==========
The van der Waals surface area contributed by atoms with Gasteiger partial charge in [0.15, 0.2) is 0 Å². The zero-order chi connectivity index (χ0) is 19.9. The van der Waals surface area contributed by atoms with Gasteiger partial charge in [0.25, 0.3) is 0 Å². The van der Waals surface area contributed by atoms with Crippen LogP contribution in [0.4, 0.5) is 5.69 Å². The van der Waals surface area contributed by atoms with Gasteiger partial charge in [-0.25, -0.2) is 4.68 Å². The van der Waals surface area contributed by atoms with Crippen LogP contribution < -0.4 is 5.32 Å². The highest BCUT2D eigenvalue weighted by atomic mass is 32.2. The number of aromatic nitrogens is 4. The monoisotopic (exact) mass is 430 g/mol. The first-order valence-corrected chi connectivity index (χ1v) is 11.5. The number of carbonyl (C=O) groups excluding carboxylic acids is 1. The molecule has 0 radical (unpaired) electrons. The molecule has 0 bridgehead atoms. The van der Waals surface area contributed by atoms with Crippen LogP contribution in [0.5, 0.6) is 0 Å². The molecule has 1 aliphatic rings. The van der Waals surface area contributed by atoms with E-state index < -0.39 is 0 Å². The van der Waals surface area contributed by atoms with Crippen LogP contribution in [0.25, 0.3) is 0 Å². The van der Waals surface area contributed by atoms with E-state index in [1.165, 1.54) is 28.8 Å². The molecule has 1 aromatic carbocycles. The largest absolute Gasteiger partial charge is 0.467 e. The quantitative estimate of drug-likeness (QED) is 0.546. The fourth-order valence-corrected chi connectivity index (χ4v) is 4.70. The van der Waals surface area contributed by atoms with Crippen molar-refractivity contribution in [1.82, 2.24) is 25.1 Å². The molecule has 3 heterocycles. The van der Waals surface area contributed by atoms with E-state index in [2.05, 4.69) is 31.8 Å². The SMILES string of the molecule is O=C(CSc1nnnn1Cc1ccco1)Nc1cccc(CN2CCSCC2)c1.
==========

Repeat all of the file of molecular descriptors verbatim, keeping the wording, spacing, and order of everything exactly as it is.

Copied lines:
The van der Waals surface area contributed by atoms with Gasteiger partial charge in [0.15, 0.2) is 0 Å². The zero-order chi connectivity index (χ0) is 19.9. The van der Waals surface area contributed by atoms with Gasteiger partial charge in [0.25, 0.3) is 0 Å². The van der Waals surface area contributed by atoms with Crippen LogP contribution in [0.4, 0.5) is 5.69 Å². The van der Waals surface area contributed by atoms with Gasteiger partial charge in [-0.25, -0.2) is 4.68 Å². The van der Waals surface area contributed by atoms with Crippen LogP contribution < -0.4 is 5.32 Å². The highest BCUT2D eigenvalue weighted by atomic mass is 32.2. The number of aromatic nitrogens is 4. The monoisotopic (exact) mass is 430 g/mol. The first-order valence-corrected chi connectivity index (χ1v) is 11.5. The number of carbonyl (C=O) groups excluding carboxylic acids is 1. The molecule has 0 radical (unpaired) electrons. The molecule has 0 bridgehead atoms. The van der Waals surface area contributed by atoms with Crippen LogP contribution in [0.5, 0.6) is 0 Å². The molecule has 1 aliphatic rings. The van der Waals surface area contributed by atoms with E-state index < -0.39 is 0 Å². The van der Waals surface area contributed by atoms with Crippen LogP contribution in [0.25, 0.3) is 0 Å². The van der Waals surface area contributed by atoms with E-state index in [1.165, 1.54) is 28.8 Å². The molecule has 1 aromatic carbocycles. The largest absolute Gasteiger partial charge is 0.467 e. The quantitative estimate of drug-likeness (QED) is 0.546. The fourth-order valence-corrected chi connectivity index (χ4v) is 4.70. The van der Waals surface area contributed by atoms with Crippen molar-refractivity contribution in [1.82, 2.24) is 25.1 Å². The molecule has 3 heterocycles. The van der Waals surface area contributed by atoms with E-state index in [2.05, 4.69) is 31.8 Å². The SMILES string of the molecule is O=C(CSc1nnnn1Cc1ccco1)Nc1cccc(CN2CCSCC2)c1.